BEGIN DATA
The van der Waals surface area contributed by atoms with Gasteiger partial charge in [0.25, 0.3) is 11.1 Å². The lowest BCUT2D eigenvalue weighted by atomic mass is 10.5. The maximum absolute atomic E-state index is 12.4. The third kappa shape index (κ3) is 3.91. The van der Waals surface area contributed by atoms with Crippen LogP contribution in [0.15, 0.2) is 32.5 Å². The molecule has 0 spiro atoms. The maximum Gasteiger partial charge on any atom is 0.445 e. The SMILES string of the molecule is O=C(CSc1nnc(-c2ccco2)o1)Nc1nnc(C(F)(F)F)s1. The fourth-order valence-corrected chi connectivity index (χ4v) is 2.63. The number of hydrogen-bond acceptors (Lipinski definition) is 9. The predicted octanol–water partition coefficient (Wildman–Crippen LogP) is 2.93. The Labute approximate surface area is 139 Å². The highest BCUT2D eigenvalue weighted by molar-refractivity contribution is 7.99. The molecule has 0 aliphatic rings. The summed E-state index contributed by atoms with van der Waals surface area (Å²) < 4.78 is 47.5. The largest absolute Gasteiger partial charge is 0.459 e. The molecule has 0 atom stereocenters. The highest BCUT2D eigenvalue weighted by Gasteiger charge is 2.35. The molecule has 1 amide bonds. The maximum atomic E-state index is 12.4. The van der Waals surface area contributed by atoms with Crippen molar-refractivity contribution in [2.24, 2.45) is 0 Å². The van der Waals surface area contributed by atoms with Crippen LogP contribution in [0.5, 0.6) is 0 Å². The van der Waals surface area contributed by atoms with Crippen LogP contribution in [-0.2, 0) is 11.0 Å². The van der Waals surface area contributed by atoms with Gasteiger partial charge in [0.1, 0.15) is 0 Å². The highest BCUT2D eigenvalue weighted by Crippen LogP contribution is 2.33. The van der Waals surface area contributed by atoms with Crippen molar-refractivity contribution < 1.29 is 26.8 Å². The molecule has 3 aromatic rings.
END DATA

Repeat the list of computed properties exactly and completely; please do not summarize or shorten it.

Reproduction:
The van der Waals surface area contributed by atoms with Gasteiger partial charge in [0.25, 0.3) is 11.1 Å². The lowest BCUT2D eigenvalue weighted by atomic mass is 10.5. The maximum absolute atomic E-state index is 12.4. The third kappa shape index (κ3) is 3.91. The van der Waals surface area contributed by atoms with Crippen LogP contribution in [0.15, 0.2) is 32.5 Å². The molecule has 0 spiro atoms. The maximum Gasteiger partial charge on any atom is 0.445 e. The SMILES string of the molecule is O=C(CSc1nnc(-c2ccco2)o1)Nc1nnc(C(F)(F)F)s1. The fourth-order valence-corrected chi connectivity index (χ4v) is 2.63. The number of hydrogen-bond acceptors (Lipinski definition) is 9. The predicted octanol–water partition coefficient (Wildman–Crippen LogP) is 2.93. The Labute approximate surface area is 139 Å². The highest BCUT2D eigenvalue weighted by molar-refractivity contribution is 7.99. The molecule has 0 aliphatic rings. The summed E-state index contributed by atoms with van der Waals surface area (Å²) < 4.78 is 47.5. The largest absolute Gasteiger partial charge is 0.459 e. The molecule has 0 atom stereocenters. The highest BCUT2D eigenvalue weighted by Gasteiger charge is 2.35. The molecule has 1 amide bonds. The maximum atomic E-state index is 12.4. The van der Waals surface area contributed by atoms with Crippen molar-refractivity contribution in [2.24, 2.45) is 0 Å². The van der Waals surface area contributed by atoms with Crippen LogP contribution in [0.5, 0.6) is 0 Å². The van der Waals surface area contributed by atoms with Crippen LogP contribution in [-0.2, 0) is 11.0 Å². The van der Waals surface area contributed by atoms with Gasteiger partial charge in [0.1, 0.15) is 0 Å². The highest BCUT2D eigenvalue weighted by Crippen LogP contribution is 2.33. The van der Waals surface area contributed by atoms with Crippen molar-refractivity contribution < 1.29 is 26.8 Å². The molecule has 3 aromatic rings.